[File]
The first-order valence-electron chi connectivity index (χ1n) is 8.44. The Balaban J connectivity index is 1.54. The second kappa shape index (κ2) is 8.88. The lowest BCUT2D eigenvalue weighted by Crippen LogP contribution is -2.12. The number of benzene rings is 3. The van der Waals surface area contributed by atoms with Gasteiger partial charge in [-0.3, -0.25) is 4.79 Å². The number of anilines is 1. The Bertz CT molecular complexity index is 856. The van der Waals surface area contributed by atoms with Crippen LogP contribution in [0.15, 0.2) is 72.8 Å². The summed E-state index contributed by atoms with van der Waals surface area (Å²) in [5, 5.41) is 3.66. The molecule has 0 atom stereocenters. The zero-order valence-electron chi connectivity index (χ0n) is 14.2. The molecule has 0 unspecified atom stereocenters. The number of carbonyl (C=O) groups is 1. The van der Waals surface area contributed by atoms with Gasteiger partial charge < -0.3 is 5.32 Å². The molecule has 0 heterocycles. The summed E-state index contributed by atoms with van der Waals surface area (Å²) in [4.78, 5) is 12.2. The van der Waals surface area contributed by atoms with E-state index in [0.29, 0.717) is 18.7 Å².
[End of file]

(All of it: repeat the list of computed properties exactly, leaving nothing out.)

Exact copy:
The first-order valence-electron chi connectivity index (χ1n) is 8.44. The Balaban J connectivity index is 1.54. The second kappa shape index (κ2) is 8.88. The lowest BCUT2D eigenvalue weighted by Crippen LogP contribution is -2.12. The number of benzene rings is 3. The van der Waals surface area contributed by atoms with Gasteiger partial charge in [-0.3, -0.25) is 4.79 Å². The number of anilines is 1. The Bertz CT molecular complexity index is 856. The van der Waals surface area contributed by atoms with Crippen LogP contribution in [0.15, 0.2) is 72.8 Å². The summed E-state index contributed by atoms with van der Waals surface area (Å²) in [5, 5.41) is 3.66. The molecule has 0 atom stereocenters. The zero-order valence-electron chi connectivity index (χ0n) is 14.2. The molecule has 0 unspecified atom stereocenters. The number of carbonyl (C=O) groups is 1. The van der Waals surface area contributed by atoms with Gasteiger partial charge < -0.3 is 5.32 Å². The molecule has 0 heterocycles. The summed E-state index contributed by atoms with van der Waals surface area (Å²) in [4.78, 5) is 12.2. The van der Waals surface area contributed by atoms with E-state index in [0.29, 0.717) is 18.7 Å².